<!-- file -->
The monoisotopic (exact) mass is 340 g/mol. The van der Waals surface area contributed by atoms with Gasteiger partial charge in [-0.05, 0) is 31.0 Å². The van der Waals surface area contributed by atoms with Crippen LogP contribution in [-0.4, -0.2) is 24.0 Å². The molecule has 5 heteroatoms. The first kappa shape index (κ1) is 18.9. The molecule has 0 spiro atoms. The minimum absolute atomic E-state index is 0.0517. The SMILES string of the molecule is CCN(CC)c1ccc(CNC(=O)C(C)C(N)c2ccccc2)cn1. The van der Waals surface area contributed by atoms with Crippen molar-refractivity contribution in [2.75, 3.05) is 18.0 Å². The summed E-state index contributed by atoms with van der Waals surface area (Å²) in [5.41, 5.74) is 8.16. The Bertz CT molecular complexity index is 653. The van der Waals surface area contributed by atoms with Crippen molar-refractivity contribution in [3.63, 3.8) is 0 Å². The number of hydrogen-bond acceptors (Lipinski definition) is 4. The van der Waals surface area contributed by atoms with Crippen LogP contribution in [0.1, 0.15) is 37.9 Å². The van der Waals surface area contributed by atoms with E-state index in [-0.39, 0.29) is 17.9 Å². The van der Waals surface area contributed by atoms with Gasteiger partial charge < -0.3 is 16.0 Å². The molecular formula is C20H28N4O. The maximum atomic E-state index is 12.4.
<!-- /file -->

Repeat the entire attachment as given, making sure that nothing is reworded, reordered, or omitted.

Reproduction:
The monoisotopic (exact) mass is 340 g/mol. The van der Waals surface area contributed by atoms with Gasteiger partial charge in [-0.05, 0) is 31.0 Å². The van der Waals surface area contributed by atoms with Crippen LogP contribution in [-0.4, -0.2) is 24.0 Å². The molecule has 5 heteroatoms. The first kappa shape index (κ1) is 18.9. The molecule has 0 spiro atoms. The minimum absolute atomic E-state index is 0.0517. The SMILES string of the molecule is CCN(CC)c1ccc(CNC(=O)C(C)C(N)c2ccccc2)cn1. The van der Waals surface area contributed by atoms with Crippen molar-refractivity contribution in [2.75, 3.05) is 18.0 Å². The summed E-state index contributed by atoms with van der Waals surface area (Å²) in [5.41, 5.74) is 8.16. The Bertz CT molecular complexity index is 653. The van der Waals surface area contributed by atoms with Crippen molar-refractivity contribution in [3.63, 3.8) is 0 Å². The number of hydrogen-bond acceptors (Lipinski definition) is 4. The van der Waals surface area contributed by atoms with Crippen LogP contribution in [0.1, 0.15) is 37.9 Å². The van der Waals surface area contributed by atoms with E-state index in [-0.39, 0.29) is 17.9 Å². The van der Waals surface area contributed by atoms with Gasteiger partial charge < -0.3 is 16.0 Å². The molecular formula is C20H28N4O. The maximum atomic E-state index is 12.4.